‘Draupathi’ movie review: A bland outing that has very few cherishable moments

Rishi Richard in ‘Draupathi’  

Watching Draupathi, I was reminded a bit of Bharath and Sandhya from Kadhal, a couple from a town trying to eke out a living in the big, bad city that’s full of crime and mischief mongers. Now, imagine if Bharath and Sandhya were a ‘fake couple’? Heck, what if Sandhya did not exist at all?

Sounds confusing? Draupathi is making a lot of noise on social media because of its caste-based connotation – and you’d be tempted to think so, going by the fiery dialogues in the trailer – but in essence, it is an average revenge tale that is built around a scam that not many people are aware of.

Director Mohan does a Murugadoss-style plot when he gets Prabhakaran, acting as a tea-seller in the premises of a registrar office, to approach the powers-that-be for a marriage certificate. On surface, it’s a simple scene, but a vital commentary on how things function in a registrar office.

  • Cast: Richard Rishi, Sheela, Karunas
  • Director: Mohan G
  • Storyline: A person accused of murdering his loved ones wants to take revenge

In another film, this would have served as the core plot to move things forward. But Draupathi seems to be least worried about the storyline, and rather wants to be a cheerleader for a certain community and pitting them against another.

While the first half primarily revolves around Prabhakaran (Rishi Richard, who looks so different from his Kadhal Virus days) and why he’s in the city doing what he is, we get a sneak peek into the ‘real hero’ Draupathi, after whom the film is named, only in the second. The performance is ordinary (Sheela plays Draupathi) but there’s still some satisfaction of seeing the lead woman get so much footage and relevance in a predominantly tepid revenge tale. She goes about life with courage and she shoots videos of injustice that she witnesses. It might come across as a case of Facebook-activism, but just to see someone in the rural hinterland shooting videos exposing inadequacies that she hopes would be seen far and wide, was heartening.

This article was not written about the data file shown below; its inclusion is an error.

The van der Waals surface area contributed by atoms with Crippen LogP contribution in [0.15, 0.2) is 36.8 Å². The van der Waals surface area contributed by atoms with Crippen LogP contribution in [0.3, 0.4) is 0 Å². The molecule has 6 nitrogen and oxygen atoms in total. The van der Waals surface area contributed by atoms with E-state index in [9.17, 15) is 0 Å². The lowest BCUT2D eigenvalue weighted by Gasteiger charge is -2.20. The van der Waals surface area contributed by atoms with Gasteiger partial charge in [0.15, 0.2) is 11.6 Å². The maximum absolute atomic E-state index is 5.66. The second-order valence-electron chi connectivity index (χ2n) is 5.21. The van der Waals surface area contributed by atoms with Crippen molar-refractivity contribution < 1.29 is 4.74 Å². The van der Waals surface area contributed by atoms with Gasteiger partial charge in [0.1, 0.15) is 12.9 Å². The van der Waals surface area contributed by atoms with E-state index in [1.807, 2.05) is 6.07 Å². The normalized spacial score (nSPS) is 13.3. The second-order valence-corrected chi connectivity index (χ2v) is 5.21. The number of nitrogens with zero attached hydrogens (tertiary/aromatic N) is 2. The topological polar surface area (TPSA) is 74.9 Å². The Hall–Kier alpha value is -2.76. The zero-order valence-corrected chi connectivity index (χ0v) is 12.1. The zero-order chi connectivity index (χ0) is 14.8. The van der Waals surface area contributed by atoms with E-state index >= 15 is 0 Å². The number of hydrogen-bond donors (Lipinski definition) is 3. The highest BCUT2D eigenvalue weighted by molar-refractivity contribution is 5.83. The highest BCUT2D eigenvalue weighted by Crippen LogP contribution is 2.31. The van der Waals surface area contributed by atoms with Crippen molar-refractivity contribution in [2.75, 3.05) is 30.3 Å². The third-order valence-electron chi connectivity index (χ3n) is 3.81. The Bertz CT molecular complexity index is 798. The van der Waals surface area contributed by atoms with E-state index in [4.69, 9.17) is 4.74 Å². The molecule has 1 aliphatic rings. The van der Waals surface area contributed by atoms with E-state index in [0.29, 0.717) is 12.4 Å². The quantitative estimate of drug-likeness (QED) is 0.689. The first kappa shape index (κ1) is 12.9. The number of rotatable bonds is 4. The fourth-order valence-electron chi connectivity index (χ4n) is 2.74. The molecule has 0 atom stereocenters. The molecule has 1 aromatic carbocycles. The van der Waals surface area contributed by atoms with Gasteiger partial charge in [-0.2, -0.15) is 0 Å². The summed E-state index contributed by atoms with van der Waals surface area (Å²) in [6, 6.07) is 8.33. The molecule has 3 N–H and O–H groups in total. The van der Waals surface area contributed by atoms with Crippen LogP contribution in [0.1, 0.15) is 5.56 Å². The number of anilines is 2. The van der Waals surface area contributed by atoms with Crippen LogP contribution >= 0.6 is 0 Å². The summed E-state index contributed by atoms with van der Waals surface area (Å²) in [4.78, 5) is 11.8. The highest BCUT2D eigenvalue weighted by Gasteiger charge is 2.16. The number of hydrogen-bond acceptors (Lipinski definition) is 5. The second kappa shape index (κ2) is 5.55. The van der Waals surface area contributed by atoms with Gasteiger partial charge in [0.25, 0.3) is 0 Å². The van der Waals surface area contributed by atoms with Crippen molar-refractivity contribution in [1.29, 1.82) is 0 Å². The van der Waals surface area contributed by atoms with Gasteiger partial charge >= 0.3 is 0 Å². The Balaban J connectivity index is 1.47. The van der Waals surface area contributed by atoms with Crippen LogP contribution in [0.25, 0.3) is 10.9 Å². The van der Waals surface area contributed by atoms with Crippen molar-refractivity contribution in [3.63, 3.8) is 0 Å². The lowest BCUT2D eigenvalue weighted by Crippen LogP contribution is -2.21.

But then comes the director’s decision to prolong the flashback, which bogs down the film that has a tedious running time. The silambam sequences look out of place and the mandatory ‘farmers vs corporate’ issue that Kollywood has dealt with in 1618 films raises its ugly head yet again.

The climax court sequence, which seems to last an eternity, doesn’t help things either. And the end demand that is met by the court — something that everyone in the theatre cheered for — is something that ought to be the natural result of today’s times. That Draupathi chose to invest two and a half hours to make us see that change is quite farcical.

This article is closed for comments.
Please Email the Editor

Printable version | May 7, 2021 5:11:14 PM |

Next Story